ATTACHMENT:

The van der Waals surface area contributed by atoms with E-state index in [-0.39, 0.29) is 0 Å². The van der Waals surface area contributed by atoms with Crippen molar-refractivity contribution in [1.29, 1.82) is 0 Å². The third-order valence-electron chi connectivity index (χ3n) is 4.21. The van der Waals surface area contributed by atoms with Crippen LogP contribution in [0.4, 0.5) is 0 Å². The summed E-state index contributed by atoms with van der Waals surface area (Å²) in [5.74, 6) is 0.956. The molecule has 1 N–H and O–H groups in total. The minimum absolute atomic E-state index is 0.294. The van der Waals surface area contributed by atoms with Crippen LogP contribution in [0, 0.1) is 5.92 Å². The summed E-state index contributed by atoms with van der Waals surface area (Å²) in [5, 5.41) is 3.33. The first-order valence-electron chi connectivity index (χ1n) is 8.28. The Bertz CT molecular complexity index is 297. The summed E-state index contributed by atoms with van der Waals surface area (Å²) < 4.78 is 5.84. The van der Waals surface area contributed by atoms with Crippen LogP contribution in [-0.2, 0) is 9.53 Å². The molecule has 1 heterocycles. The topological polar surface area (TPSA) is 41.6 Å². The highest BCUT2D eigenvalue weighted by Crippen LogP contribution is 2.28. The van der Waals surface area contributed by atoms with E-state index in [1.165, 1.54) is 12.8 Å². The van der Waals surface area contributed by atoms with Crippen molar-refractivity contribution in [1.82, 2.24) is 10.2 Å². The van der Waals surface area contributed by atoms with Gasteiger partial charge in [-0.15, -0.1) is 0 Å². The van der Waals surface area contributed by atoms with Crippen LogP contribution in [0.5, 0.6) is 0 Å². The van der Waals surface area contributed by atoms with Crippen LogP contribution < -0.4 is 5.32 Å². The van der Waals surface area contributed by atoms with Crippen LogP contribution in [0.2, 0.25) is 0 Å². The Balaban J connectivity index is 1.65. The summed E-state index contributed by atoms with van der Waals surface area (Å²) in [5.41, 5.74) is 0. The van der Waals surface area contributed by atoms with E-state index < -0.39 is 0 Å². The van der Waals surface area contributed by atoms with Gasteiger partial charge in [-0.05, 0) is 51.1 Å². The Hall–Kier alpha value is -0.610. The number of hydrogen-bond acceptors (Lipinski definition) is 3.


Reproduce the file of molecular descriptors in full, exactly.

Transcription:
The van der Waals surface area contributed by atoms with E-state index in [-0.39, 0.29) is 0 Å². The van der Waals surface area contributed by atoms with Crippen molar-refractivity contribution in [1.29, 1.82) is 0 Å². The third-order valence-electron chi connectivity index (χ3n) is 4.21. The van der Waals surface area contributed by atoms with Crippen LogP contribution in [0.4, 0.5) is 0 Å². The summed E-state index contributed by atoms with van der Waals surface area (Å²) in [5.74, 6) is 0.956. The molecule has 1 N–H and O–H groups in total. The minimum absolute atomic E-state index is 0.294. The van der Waals surface area contributed by atoms with Crippen LogP contribution in [0, 0.1) is 5.92 Å². The summed E-state index contributed by atoms with van der Waals surface area (Å²) in [5, 5.41) is 3.33. The first-order valence-electron chi connectivity index (χ1n) is 8.28. The Bertz CT molecular complexity index is 297. The summed E-state index contributed by atoms with van der Waals surface area (Å²) < 4.78 is 5.84. The van der Waals surface area contributed by atoms with Crippen LogP contribution in [-0.2, 0) is 9.53 Å². The molecule has 1 heterocycles. The topological polar surface area (TPSA) is 41.6 Å². The highest BCUT2D eigenvalue weighted by Crippen LogP contribution is 2.28. The van der Waals surface area contributed by atoms with E-state index in [1.165, 1.54) is 12.8 Å². The van der Waals surface area contributed by atoms with Crippen molar-refractivity contribution in [1.82, 2.24) is 10.2 Å². The van der Waals surface area contributed by atoms with Gasteiger partial charge in [-0.15, -0.1) is 0 Å². The van der Waals surface area contributed by atoms with Crippen LogP contribution in [0.5, 0.6) is 0 Å². The van der Waals surface area contributed by atoms with Crippen LogP contribution < -0.4 is 5.32 Å². The van der Waals surface area contributed by atoms with Crippen LogP contribution in [0.2, 0.25) is 0 Å². The Balaban J connectivity index is 1.65. The summed E-state index contributed by atoms with van der Waals surface area (Å²) in [5.41, 5.74) is 0. The van der Waals surface area contributed by atoms with E-state index < -0.39 is 0 Å². The van der Waals surface area contributed by atoms with Gasteiger partial charge in [-0.05, 0) is 51.1 Å². The Hall–Kier alpha value is -0.610. The number of hydrogen-bond acceptors (Lipinski definition) is 3.